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Dean Foods misses FMMO payments; DFA sale faces another lawsuit

Progressive Dairy Editor Dave Natzke Published on 21 May 2020

Editor's note: This article has been updated to include comments from Dairy Farmers of America regarding the lawsuit filed in North Carolina.

Dean Foods’ financial struggles continue to reverberate throughout the dairy industry, affecting farmer milk checks for producers nearly nationwide.



Contacted by Progressive Dairy, several Federal Milk Marketing Order (FMMO) administrators indicated Dean Foods failed to make FMMO producer settlement fund payments for milk pooled during April 2020. In addition, Dean owed monies to the FMMOs for producer marketing services, transportation credits and administrative services. No estimate of the payment total for individual or all FMMOs was available.

FMMO payment settlement dates vary by order. For example, May payments were due May 12 in Appalachian, Florida and Southeast orders; May 13 in the Arizona order; May 14 in the Central order; May 15 in Northeast, Upper Midwest and Mideast orders; and May 18 in California, Pacific Northwest and Southwest orders.

According to Toby Anekwe, public affairs specialist with the USDA's Ag Marketing Service, Dean Foods is fully regulated on nine FMMOs – all except Arizona and the Pacific Northwest. The office confirmed producer settlement fund payments were not made in any of those nine orders.

When producer settlement fund payments are not made, FMMO regulations stipulate that distribution of available money is prorated uniformly to all milk handlers, including co-ops, in the FMMO, who then distribute the money to producers. Handlers are notified of the nonpayment and the pro-ration of available producer settlement monies. That results in lower milk payments to all dairy farmers pooling in each affected FMMO.

According to copies of letters obtained by Progressive Dairy, FMMO administrators and the USDA were working with the U.S. Department of Justice (DOJ) in an attempt to recover money from Dean Foods. Should the producer settlement fund payments be recovered from Dean, full payments will be distributed. Dean did not respond to an initial request for comment.


Substantially all of Dean Foods’ facilities and assets were recently sold through a Chapter 11 bankruptcy agreement. Dairy Farmers of America (DFA) purchased 44 of 57 Dean facilities and another dairy cooperative, Prairie Farms Dairy, purchasing eight facilities, two distribution branches and other assets. Dean had announced that most of the transactions closed by May 1.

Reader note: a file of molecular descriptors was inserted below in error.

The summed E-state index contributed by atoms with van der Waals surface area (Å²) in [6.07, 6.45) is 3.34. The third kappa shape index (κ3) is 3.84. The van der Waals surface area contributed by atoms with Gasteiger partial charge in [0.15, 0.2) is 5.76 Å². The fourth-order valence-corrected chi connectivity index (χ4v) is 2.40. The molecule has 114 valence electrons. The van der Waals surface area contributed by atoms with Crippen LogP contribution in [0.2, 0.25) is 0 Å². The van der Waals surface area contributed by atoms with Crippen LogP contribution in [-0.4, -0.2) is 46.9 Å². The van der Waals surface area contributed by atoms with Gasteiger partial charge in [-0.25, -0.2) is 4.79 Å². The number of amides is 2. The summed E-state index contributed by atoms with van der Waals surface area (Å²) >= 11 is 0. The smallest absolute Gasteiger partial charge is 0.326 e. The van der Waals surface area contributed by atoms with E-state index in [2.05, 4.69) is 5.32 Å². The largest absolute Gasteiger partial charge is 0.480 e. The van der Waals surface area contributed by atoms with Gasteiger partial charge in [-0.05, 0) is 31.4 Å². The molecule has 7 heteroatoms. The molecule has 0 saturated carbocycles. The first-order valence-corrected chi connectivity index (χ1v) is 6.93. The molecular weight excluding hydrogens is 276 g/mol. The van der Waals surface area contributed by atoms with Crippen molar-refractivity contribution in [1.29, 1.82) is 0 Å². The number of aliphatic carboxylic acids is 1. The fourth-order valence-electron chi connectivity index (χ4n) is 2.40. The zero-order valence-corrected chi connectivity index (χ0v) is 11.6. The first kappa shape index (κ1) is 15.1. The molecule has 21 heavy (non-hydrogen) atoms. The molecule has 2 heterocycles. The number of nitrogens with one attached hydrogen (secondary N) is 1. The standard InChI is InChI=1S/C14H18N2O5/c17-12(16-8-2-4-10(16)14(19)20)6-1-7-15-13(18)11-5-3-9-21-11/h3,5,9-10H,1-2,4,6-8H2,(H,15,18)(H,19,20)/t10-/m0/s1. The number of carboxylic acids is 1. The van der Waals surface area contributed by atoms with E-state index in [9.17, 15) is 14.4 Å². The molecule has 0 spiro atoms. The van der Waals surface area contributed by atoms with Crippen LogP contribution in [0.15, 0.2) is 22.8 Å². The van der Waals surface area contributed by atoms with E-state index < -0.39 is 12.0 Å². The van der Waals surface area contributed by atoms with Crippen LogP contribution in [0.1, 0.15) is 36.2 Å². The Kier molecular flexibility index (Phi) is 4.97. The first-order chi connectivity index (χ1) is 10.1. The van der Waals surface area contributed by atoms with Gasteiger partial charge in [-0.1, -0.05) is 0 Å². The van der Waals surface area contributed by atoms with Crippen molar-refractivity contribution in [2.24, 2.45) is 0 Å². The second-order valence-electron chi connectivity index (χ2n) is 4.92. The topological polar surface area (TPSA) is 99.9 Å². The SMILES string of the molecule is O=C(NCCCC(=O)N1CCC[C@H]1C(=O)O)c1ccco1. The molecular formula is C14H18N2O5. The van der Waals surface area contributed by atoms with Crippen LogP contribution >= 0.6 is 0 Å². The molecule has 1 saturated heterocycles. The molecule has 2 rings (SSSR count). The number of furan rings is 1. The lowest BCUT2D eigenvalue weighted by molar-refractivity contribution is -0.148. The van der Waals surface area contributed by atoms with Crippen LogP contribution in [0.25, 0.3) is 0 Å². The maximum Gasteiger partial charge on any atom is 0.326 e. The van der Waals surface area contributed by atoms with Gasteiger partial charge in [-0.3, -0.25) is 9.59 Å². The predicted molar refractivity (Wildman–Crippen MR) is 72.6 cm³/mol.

Lawsuit filed in North Carolina

In a development related to the sale of Dean assets, Food Lion LLC and the Maryland and Virginia Milk Producers Cooperative Association (MDVA) have filed a lawsuit seeking to find DFA’s acquisition of Dean facilities in North Carolina and South Carolina in violation of antitrust laws and asking that DFA be required to divest at least one of three fluid milk processing facilities in those states. The lawsuit was filed in the U.S. District Court for the Middle District of North Carolina, May 19.

Dean plants in High Point and Winston-Salem, North Carolina, and Spartanburg, South Carolina, were part of the bankruptcy sale agreement between Dean and DFA, approved in early April. According to the complaint, purchase of those facilities positions DFA to monopolize the dairy supply chain in the region.

The three facilities were not part of divestiture order issued by the DOJ in early May. Read: DOJ orders DFA to divest three Dean facilities.

“We are aware of the lawsuit that has been filed regarding our acquisition of three Dean Foods facilities in North and South Carolina. This transaction has been approved by the Bankruptcy Court and, after a rigorous review, by the U.S. Department of Justice,” said Monica Massey, DFA's executive vice president and chief of staff. We believe these claims are meritless and perplexing, and we will aggressively defend ourselves. Our primary focus in acquiring these facilities has been, and continues to be, to maintain milk markets and minimize disruption to the dairy industry.”

Headquartered in Salisbury, North Carolina, Food Lion is one of the largest retail purchasers of processed fluid milk from processing facilities in North and South Carolina. It operates more than 1,000 supermarkets, either directly or through affiliates, in 10 states, including approximately 600 supermarkets in North Carolina and South Carolina and dozens more that purchase fluid milk from milk processing facilities in the Carolinas.


MDVA is a dairy cooperative with approximately 950 member farms in 11 states throughout the Mid-Atlantic and Southeast. MDVA also owns two fluid milk processing facilities outside of the Carolinas and two plants that produce bulk dairy ingredients for food manufacturers.  end mark

Dave Natzke
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